Professional development

Incident responder careers: What’s it like to work in incident response?

September 2, 2021 by Kimberly Doyle

As the well-known saying goes, it’s not a matter of if you will be breached, but when. Cybercriminals are relentless in their pursuit to break into your organization’s systems, so to protect themselves, organizations must be at least equally as persistent with their defenses. When a breach occurs, it’s the job of incident responders to mitigate the security violation and restore defenses as quickly as possible.

Incident responders are sometimes referred to as digital forensics incident responders or DFIR. The National Institute of Standards and Technology (NIST) defines digital forensics as the application of science to the identification, collection, examination and analysis of data while preserving the integrity of the information and maintaining a strict chain of custody for the data. (For more on this job title, see Digital forensics careers: Public vs. private sector.)

But in fact, there are nuanced differences between an incident responder and someone who works as a DFIR. While a DFIR may be narrowly focused on the intricacies of a specific attack (similar but not the same as a malware analyst who works to reverse-engineer attacks), an incident responder is sometimes referred to as a cybersecurity first-responder. They are the first line of defense an organization relies on to mitigate a real-time attack and ensure a quick recovery.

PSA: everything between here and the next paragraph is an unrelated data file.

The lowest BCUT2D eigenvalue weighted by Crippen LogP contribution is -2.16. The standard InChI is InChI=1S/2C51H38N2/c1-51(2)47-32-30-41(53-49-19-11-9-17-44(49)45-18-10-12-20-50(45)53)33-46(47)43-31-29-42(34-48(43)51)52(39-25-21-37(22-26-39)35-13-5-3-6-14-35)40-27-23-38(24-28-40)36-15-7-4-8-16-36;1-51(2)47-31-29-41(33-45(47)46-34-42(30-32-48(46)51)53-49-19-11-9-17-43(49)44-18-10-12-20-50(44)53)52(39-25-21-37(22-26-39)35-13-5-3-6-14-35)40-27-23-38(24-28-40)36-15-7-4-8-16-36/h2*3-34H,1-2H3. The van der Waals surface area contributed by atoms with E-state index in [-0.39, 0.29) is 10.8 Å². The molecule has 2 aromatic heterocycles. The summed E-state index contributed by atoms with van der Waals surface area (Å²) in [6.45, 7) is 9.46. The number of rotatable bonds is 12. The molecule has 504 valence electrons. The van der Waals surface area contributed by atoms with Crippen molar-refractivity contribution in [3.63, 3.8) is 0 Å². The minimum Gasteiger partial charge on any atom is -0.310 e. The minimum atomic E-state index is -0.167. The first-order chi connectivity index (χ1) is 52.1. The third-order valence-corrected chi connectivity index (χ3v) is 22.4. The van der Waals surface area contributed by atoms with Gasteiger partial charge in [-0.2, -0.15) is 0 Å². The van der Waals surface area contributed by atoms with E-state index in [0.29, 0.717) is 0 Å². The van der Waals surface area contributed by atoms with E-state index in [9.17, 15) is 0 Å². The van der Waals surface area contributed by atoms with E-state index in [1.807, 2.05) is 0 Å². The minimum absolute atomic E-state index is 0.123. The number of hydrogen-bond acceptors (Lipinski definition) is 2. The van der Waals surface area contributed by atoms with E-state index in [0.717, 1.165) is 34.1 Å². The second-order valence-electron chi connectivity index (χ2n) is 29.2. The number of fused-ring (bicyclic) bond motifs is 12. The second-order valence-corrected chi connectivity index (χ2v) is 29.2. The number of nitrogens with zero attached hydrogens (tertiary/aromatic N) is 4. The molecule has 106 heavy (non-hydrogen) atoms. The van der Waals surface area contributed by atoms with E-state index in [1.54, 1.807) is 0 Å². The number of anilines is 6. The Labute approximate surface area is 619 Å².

“Every incident is slightly different,” says Keatron Evans, a senior instructor at Infosec and managing consultant at KM Cyber Security, LLC. “I feel like I learn something every time. It’s a very exciting career to be in.”

What does an incident responder do?

NIST defines incident response as the mitigation of violations of security policies and recommended practices. Incident responders are first on the scene to assess what happened and then apply effective mitigation strategies that are both effective and efficient. Cyber incidents are costly, and the quicker the bleeding can be stopped, the better.

On a more strategic level, incident responders are also responsible for designing and implementing an incident response plan. These plans will often look different from one organization to the next. However, their goal is the same: to identify, remediate and recover from cyber incidents. In the NIST Computer Security Incident Handling Guide, they recommend an incident response plan that contains four primary subject areas:

  1. Preparation, which includes the identification of preventative measures
  2. Detection and analysis, which includes areas such as indicators, required documentation and notification
  3. Containment, eradication and recovery, which includes choosing a containment strategy, gathering evidence and identifying attacking hosts
  4. Post-incident activity, which includes lessons learned and evidence retention policies